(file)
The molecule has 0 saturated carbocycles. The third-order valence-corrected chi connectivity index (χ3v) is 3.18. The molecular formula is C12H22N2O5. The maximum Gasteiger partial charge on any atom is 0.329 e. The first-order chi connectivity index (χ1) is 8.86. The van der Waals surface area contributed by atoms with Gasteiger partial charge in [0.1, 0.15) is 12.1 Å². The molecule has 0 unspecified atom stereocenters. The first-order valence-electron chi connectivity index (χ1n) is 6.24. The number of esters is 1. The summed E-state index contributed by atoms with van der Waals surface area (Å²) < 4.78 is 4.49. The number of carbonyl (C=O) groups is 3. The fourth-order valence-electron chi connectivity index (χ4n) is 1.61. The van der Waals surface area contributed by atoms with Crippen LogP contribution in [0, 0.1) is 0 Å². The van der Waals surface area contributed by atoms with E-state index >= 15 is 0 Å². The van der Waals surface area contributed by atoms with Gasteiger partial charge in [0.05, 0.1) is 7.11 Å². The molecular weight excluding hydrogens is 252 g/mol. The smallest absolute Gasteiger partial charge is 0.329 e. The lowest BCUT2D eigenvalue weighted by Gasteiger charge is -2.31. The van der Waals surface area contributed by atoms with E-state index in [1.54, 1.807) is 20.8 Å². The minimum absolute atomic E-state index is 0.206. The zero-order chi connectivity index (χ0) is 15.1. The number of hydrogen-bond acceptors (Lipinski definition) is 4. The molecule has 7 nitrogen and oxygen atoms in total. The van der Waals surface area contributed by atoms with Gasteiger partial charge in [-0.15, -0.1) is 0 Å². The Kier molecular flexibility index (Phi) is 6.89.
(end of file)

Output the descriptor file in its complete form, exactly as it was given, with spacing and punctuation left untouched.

The molecule has 0 saturated carbocycles. The third-order valence-corrected chi connectivity index (χ3v) is 3.18. The molecular formula is C12H22N2O5. The maximum Gasteiger partial charge on any atom is 0.329 e. The first-order chi connectivity index (χ1) is 8.86. The van der Waals surface area contributed by atoms with Gasteiger partial charge in [0.1, 0.15) is 12.1 Å². The molecule has 0 unspecified atom stereocenters. The first-order valence-electron chi connectivity index (χ1n) is 6.24. The number of esters is 1. The summed E-state index contributed by atoms with van der Waals surface area (Å²) < 4.78 is 4.49. The number of carbonyl (C=O) groups is 3. The fourth-order valence-electron chi connectivity index (χ4n) is 1.61. The van der Waals surface area contributed by atoms with Crippen LogP contribution in [0, 0.1) is 0 Å². The van der Waals surface area contributed by atoms with E-state index >= 15 is 0 Å². The van der Waals surface area contributed by atoms with Gasteiger partial charge in [0.05, 0.1) is 7.11 Å². The molecular weight excluding hydrogens is 252 g/mol. The smallest absolute Gasteiger partial charge is 0.329 e. The lowest BCUT2D eigenvalue weighted by Gasteiger charge is -2.31. The van der Waals surface area contributed by atoms with E-state index in [1.54, 1.807) is 20.8 Å². The minimum absolute atomic E-state index is 0.206. The zero-order chi connectivity index (χ0) is 15.1. The number of hydrogen-bond acceptors (Lipinski definition) is 4. The molecule has 7 nitrogen and oxygen atoms in total. The van der Waals surface area contributed by atoms with Gasteiger partial charge in [-0.15, -0.1) is 0 Å². The Kier molecular flexibility index (Phi) is 6.89.